Hooliganism instead of piracy for Greenpeace activists

The Greenpeace ship "Arctic Sunrise" was detained in the Pechora Sea on September 18. (Photo: Will Rose/Greenpeace)

Russia on Wednesday dropped piracy charges against the 30 people involved in a Greenpeace protest against oil drilling, replacing them with charges of hooliganism.


The maximum jail sentence the 30 activists of 15 different nationalities face have been cut from 15 to seven years.

“The investigators have performed a great amount of work to find the real picture of the incident. And today the investigators have decided to change charges for part 2 of article 213 of the RF Penal Code (hooliganism, that is gross violation of public order, expressing obvious disrespect to society, committed using the objects, used as weapons, by an organized group and accompanied by resistance to a representative of the authorities)”, the Federal Investigative Committee said in a statement.

The procedure of bringing new charges to all the detainees has been started in accordance with criminal procedure norms, the statements reads.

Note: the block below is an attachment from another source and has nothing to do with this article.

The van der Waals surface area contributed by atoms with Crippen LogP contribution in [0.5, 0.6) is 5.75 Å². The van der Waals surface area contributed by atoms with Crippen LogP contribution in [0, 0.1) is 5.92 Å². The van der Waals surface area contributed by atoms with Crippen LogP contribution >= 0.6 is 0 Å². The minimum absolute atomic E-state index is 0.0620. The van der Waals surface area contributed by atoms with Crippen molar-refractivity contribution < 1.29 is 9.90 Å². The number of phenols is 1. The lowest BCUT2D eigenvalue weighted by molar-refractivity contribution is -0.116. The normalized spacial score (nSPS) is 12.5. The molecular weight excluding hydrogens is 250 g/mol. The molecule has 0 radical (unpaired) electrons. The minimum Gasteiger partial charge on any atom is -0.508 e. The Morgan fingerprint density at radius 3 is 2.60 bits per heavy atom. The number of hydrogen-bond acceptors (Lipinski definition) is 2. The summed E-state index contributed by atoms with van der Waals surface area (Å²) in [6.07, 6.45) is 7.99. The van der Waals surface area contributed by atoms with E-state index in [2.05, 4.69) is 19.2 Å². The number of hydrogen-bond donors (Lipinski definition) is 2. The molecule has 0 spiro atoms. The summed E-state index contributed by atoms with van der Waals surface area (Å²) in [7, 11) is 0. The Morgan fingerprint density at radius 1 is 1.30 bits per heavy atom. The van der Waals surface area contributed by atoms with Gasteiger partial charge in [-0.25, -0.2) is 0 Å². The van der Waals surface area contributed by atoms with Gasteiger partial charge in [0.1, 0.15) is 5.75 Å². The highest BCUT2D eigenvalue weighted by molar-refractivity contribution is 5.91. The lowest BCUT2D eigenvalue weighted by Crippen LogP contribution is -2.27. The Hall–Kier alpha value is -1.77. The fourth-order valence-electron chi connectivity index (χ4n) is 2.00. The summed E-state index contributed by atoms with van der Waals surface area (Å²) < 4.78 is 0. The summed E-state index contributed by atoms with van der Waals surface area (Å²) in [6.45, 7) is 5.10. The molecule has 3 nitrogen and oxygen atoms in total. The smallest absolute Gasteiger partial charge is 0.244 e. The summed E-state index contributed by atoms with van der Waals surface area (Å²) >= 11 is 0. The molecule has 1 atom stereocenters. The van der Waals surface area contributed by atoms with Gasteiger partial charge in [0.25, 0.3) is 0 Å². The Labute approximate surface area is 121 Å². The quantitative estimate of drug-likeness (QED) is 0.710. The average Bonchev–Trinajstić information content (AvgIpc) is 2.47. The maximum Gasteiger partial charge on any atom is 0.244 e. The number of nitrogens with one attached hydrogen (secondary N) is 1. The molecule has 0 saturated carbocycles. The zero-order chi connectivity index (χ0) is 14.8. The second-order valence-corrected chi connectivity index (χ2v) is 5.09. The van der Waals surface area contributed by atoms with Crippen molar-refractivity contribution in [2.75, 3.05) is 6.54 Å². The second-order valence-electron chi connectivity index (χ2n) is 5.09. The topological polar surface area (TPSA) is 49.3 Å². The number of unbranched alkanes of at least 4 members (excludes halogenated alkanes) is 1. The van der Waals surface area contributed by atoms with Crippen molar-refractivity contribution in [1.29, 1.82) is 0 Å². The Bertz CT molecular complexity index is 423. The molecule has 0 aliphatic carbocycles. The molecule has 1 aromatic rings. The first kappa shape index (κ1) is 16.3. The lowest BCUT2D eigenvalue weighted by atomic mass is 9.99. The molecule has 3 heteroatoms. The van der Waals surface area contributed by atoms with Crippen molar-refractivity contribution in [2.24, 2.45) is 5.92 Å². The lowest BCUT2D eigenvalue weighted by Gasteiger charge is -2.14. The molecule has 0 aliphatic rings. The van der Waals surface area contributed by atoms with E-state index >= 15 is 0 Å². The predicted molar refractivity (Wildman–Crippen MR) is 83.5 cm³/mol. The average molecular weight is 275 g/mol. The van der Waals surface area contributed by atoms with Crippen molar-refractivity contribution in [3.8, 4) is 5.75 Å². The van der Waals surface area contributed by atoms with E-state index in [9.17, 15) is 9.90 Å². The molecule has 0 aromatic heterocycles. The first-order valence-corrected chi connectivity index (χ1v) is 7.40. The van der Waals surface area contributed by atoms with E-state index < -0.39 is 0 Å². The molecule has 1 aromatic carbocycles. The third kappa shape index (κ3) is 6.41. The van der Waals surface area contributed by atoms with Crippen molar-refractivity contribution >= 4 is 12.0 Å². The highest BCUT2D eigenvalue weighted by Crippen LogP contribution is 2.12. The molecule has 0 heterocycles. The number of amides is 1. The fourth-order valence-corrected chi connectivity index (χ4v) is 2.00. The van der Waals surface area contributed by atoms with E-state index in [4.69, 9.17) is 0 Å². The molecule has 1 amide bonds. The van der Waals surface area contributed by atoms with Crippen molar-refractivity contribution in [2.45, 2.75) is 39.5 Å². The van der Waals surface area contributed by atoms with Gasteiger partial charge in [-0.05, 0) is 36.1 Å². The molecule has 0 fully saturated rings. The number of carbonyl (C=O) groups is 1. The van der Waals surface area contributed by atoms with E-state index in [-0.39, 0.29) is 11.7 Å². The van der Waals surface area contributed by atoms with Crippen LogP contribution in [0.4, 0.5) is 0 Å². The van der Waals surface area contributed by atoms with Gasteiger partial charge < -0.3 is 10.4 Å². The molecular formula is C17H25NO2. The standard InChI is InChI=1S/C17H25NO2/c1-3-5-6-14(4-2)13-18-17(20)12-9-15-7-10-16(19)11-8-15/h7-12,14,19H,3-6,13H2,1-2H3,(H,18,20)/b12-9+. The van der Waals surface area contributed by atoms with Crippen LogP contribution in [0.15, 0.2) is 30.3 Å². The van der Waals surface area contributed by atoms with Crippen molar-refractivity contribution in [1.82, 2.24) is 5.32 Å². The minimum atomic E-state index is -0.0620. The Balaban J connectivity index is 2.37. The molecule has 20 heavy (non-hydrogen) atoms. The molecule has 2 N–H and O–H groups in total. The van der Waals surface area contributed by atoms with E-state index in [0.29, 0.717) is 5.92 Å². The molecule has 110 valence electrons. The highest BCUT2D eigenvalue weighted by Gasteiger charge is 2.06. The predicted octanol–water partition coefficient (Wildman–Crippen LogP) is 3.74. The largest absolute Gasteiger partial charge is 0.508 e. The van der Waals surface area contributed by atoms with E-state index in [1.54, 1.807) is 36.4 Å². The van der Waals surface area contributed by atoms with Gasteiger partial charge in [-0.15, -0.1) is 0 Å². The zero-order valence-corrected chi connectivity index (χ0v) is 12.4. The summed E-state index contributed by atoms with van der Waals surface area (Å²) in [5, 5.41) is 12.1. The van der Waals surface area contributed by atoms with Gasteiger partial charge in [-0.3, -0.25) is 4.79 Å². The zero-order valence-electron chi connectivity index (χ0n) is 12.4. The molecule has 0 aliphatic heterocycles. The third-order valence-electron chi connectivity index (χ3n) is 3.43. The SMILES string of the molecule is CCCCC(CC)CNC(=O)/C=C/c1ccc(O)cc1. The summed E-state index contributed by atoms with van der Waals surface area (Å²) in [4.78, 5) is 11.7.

In Russian law system, there are two kinds of hooliganism: administrative hooliganism, which carries a maximum of 15 days in prison and a fine, or criminal hooliganism, which carries a maximum sentence of seven years. The 28 Greenpeace activists and two journalists - who have become known under the name of “the Arctic 30”, are probably charges with the latter.

President Putin said in a comment shortly after the arrest of the Greenpeace activists that they “obliviously are not pirates”, but that they still formally tried to take over the platform.

The committee said the investigation was continuing and underlined that some of the detainees might be charged with other serious crimes like use of violence against a representative of the authorities.

«Hooliganism hardly better than piracy»
Greenpeace called the hooliganism charge “nothing less than an assault on the very principle of peaceful protest” and said the new charges are still wildly disproportionate: “They are both fantasy charges that bear no relation to reality. The Arctic 30 protested peacefully against Gazprom’s dangerous oil drilling and should be free”, the organization’s web site reads.

Russia on Wednesday declared that it will not attend when the International Tribunal for the Law of the Sea starts hearings in the “Arctic Sunrise” case, as BarentsObserver reported.

The lawsuit, lodged by The Netherlands, claims that Russia has violated the right to freedom of navigation by boarding the Greenpeace vessel in Russia’s Exclusive Economic Zone, but outside territorial waters.